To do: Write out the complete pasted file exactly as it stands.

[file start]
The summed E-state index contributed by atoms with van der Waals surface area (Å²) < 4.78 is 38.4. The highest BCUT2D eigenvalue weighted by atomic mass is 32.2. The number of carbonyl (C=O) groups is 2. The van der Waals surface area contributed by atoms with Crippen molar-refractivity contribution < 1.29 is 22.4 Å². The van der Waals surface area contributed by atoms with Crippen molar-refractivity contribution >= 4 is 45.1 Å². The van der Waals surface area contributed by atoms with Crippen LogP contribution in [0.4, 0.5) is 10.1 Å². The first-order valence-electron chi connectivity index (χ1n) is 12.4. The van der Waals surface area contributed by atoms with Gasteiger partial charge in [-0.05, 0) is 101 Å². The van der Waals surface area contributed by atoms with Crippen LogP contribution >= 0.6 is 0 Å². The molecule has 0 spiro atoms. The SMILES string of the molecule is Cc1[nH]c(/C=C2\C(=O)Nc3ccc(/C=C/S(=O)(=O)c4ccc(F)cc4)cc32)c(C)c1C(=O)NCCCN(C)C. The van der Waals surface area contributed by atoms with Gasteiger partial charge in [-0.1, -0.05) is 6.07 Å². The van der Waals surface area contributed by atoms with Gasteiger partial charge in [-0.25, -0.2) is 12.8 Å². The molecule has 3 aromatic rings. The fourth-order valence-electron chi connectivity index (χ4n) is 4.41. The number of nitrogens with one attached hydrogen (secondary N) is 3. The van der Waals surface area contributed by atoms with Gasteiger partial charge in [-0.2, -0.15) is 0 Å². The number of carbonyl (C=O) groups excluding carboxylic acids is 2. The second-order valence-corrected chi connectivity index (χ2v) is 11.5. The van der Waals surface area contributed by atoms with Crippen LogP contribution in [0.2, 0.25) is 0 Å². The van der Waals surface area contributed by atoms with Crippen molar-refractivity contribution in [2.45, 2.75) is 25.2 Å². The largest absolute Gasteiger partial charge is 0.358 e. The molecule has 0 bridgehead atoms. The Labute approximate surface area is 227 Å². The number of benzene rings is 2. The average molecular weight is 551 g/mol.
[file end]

The summed E-state index contributed by atoms with van der Waals surface area (Å²) < 4.78 is 38.4. The highest BCUT2D eigenvalue weighted by atomic mass is 32.2. The number of carbonyl (C=O) groups is 2. The van der Waals surface area contributed by atoms with Crippen molar-refractivity contribution < 1.29 is 22.4 Å². The van der Waals surface area contributed by atoms with Crippen molar-refractivity contribution >= 4 is 45.1 Å². The van der Waals surface area contributed by atoms with Crippen LogP contribution in [0.4, 0.5) is 10.1 Å². The first-order valence-electron chi connectivity index (χ1n) is 12.4. The van der Waals surface area contributed by atoms with Gasteiger partial charge in [-0.05, 0) is 101 Å². The van der Waals surface area contributed by atoms with Crippen LogP contribution >= 0.6 is 0 Å². The molecule has 0 spiro atoms. The SMILES string of the molecule is Cc1[nH]c(/C=C2\C(=O)Nc3ccc(/C=C/S(=O)(=O)c4ccc(F)cc4)cc32)c(C)c1C(=O)NCCCN(C)C. The van der Waals surface area contributed by atoms with Gasteiger partial charge in [-0.1, -0.05) is 6.07 Å². The van der Waals surface area contributed by atoms with Gasteiger partial charge in [-0.25, -0.2) is 12.8 Å². The molecule has 3 aromatic rings. The fourth-order valence-electron chi connectivity index (χ4n) is 4.41. The number of nitrogens with one attached hydrogen (secondary N) is 3. The van der Waals surface area contributed by atoms with Gasteiger partial charge in [-0.2, -0.15) is 0 Å². The number of carbonyl (C=O) groups excluding carboxylic acids is 2. The second-order valence-corrected chi connectivity index (χ2v) is 11.5. The van der Waals surface area contributed by atoms with Crippen LogP contribution in [0.2, 0.25) is 0 Å². The van der Waals surface area contributed by atoms with Crippen molar-refractivity contribution in [2.45, 2.75) is 25.2 Å². The largest absolute Gasteiger partial charge is 0.358 e. The molecule has 0 bridgehead atoms. The Labute approximate surface area is 227 Å². The number of benzene rings is 2. The average molecular weight is 551 g/mol.